- Sandra Bullock as Birdie Pruitt
- Harry Connick Jr as Justin Matisse
- Gena Rowlands as Ramona Calvert
- Mae Whitman as Bernice Pruitt
- Michael Paré as Bill Pruitt
Its predictable and not much in the way of a surprise happens in it, but within its framework of a romantic drama, Hope Floats gains points for sturdy direction from Forest Whitaker and a moving performance from Sandra Bullock.
Birdie Pruitt thought she had a great life with her husband Bill. That was until she discovered that he had been having an affair with her best friend. To make matters even worse, this surreptitious relationship is revealed on a television show where Birdie thought she was going for a free makeover. Reeling from her husband’s betrayal and humiliated beyond belief, Birdie packs up her car and moves back to her Texas hometown with her young daughter Bernice. She doesn’t particularly want to go back home, but it appears to be the only place she can get as her eccentric mother Ramona is still there. Her mother is a get up and go lady who tries to help her daughter, though this is a big hurdle at first. Young Bernice is also miserable because she loves both of her parents, but being a child doesn’t quite understand the complexity of the situation and to top that off, she doesn’t fit in at her school. Birdie was once the popular girl in town who was elected Prom Queen and made the cheerleading squad, which made her the envy of a lot of girls. Now that she’s back in town and going through a rough time, her enemies and old acquaintances seem more than happy to see her on her knees. Potential support and a lift out of the doldrums takes the shape of old friend Justin Matisse, a good-hearted and handsome man who always had his eye on her in younger days. Slowly and with help, Birdie begins to take stock of her life and emerge from her hurting shell to experience life again through new eyes.
Forest Whitaker is in the directing chair and his vision is quite promising and colourful, even if the script is basically ticking off all the things you expect from this kind of movie. Whitaker’s direction is quite simple and allows the emotions to flow freely, giving the actors chance to do their thing. To summarise, Whitaker has a gentle and amiable touch to the film that while not anything revolutionary, provides you with something to smile about in the long run. What Hope Floats does that sets it apart from others if only by a small margin, is the way that it gets you to connect with the characters. There are moments of genuine poignant feeling in it that I will admit stirred my heart and soul. Yes I know it is schmaltzy and not a film that is going to get my brain working, but the sentiment of confronting life and rebuilding yourself worked its magic on me. Hope Floats isn’t afraid to show the difficult things in life that we go through, which makes the uplifting pervading tone as it goes on all the more arresting, albeit in an unoriginal though nonetheless pleasing way. The romance between Birdie and Justin in Hope Floats is a tentative yet nicely played one; it yields funny and affable results after much deliberation from Birdie after she begins to rebuild her life after licking her wounds. The easy visuals of sun dappled rivers and hued fields backs this up exceedingly well and you really can slow feeling Birdie warming up to Justin, apprehensively yet slowly letting that barrier come down. The biggest stumbling block in Hope Floats is that it sometimes stays too long on one situation, when it needs do get to the next point and could do it quite easily. That being said, the building charm and healing story more than compensate for that. A gentle selection of songs has a soothing edge that is just right for that stirring feeling Hope Floats is going for.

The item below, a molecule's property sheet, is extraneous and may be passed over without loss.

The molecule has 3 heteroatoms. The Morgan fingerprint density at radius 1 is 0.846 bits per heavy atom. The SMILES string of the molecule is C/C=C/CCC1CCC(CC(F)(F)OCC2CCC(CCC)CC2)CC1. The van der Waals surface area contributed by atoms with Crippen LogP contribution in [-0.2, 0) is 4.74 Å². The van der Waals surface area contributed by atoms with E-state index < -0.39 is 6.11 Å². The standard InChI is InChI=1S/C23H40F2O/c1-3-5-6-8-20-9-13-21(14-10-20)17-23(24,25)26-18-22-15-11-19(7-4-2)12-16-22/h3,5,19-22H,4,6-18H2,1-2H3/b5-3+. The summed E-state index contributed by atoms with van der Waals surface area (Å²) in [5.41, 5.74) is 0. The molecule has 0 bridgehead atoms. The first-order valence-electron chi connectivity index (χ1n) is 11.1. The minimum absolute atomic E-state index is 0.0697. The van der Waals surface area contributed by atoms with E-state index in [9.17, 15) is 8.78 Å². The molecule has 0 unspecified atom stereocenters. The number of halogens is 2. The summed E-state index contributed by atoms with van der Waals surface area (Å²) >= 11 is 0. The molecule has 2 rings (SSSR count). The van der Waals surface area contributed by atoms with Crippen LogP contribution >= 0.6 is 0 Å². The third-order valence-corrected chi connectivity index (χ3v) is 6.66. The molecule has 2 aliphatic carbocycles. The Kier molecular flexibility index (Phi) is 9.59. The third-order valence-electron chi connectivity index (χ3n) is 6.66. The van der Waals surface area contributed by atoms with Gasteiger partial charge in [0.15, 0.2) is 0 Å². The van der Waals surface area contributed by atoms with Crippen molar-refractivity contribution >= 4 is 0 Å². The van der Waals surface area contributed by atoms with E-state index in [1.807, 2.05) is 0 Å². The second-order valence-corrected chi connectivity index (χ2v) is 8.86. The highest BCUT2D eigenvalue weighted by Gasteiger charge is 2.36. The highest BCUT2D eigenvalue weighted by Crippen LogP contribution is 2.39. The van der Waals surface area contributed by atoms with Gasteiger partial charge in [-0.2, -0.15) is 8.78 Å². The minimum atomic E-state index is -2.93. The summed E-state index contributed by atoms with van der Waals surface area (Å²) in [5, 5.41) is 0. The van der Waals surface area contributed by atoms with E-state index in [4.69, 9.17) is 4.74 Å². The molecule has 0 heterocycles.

Sandra Bullock heads the film with a sensitive performance, gradually revealing a woman pulling her life back together after suffering immense embarrassment. Slowly, the effervescence we all love about Bullock comes out, but seeing her unaffected delivery and touching appeal in a lot of Hope Floats compliments the film very well and shows her twin talent of beings charming and convincing. It’s a quality performance that sells the sentimental nature of the film and rings pathos from it through an understated delivery that builds to a lovable unearthing from the luminous Bullock. Harry Connick, Jr is pretty impressive as the confident cowboy style guy who little by little breaks down Birdie’s blocks. The part is mainly there to be the dreamboat hunk, but Connick Jr is darn good at being amusing too. Gena Rowlands is an utter delight when playing the wildly dressed, pull yourself up by your bootstraps mother who attempts to help her daughter, in something of a roundabout and unusual way. Rowlands is thoroughly divine in the film and almost steals the show with her no cares what anyone thinks persona and amusing timing. As the young daughter of Birdie, Mae Whitman is marvellously mature and engaging, not coming off as just another child actor. Instead, she holds her own against her more experienced co-stars and positively shines as the little girl trying to understand what is going on. Michael Paré is there to play the jerk who cheated on Birdie, yet has scant little else to contribute.
Not exactly the most deep or challenging movie, but nor is it trying to be. Hope Floats goes straight for the heart and scores highly on that rating, bolstered also by a touching emotion to it. Clichéd as it is, I couldn’t help but be emotionally engaged with Hope Floats.